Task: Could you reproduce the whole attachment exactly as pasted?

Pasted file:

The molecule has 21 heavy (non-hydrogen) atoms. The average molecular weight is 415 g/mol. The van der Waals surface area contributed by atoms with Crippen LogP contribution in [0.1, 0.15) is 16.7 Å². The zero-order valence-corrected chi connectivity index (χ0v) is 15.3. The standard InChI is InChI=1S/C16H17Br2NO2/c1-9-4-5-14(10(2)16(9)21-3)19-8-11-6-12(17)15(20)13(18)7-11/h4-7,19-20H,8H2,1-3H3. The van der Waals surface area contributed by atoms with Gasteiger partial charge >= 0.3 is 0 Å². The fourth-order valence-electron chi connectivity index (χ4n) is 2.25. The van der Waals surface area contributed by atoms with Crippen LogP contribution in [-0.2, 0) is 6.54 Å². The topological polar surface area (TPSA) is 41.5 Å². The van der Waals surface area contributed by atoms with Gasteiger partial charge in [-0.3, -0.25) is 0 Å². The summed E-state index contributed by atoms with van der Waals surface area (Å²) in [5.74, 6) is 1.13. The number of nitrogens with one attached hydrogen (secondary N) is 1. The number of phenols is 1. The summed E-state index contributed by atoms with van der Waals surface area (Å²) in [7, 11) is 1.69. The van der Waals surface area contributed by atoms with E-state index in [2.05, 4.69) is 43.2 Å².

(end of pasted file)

The molecule has 21 heavy (non-hydrogen) atoms. The average molecular weight is 415 g/mol. The van der Waals surface area contributed by atoms with Crippen LogP contribution in [0.1, 0.15) is 16.7 Å². The zero-order valence-corrected chi connectivity index (χ0v) is 15.3. The standard InChI is InChI=1S/C16H17Br2NO2/c1-9-4-5-14(10(2)16(9)21-3)19-8-11-6-12(17)15(20)13(18)7-11/h4-7,19-20H,8H2,1-3H3. The van der Waals surface area contributed by atoms with Gasteiger partial charge >= 0.3 is 0 Å². The fourth-order valence-electron chi connectivity index (χ4n) is 2.25. The van der Waals surface area contributed by atoms with Crippen LogP contribution in [-0.2, 0) is 6.54 Å². The topological polar surface area (TPSA) is 41.5 Å². The van der Waals surface area contributed by atoms with Gasteiger partial charge in [-0.3, -0.25) is 0 Å². The summed E-state index contributed by atoms with van der Waals surface area (Å²) in [5.74, 6) is 1.13. The number of nitrogens with one attached hydrogen (secondary N) is 1. The number of phenols is 1. The summed E-state index contributed by atoms with van der Waals surface area (Å²) in [7, 11) is 1.69. The van der Waals surface area contributed by atoms with E-state index in [2.05, 4.69) is 43.2 Å².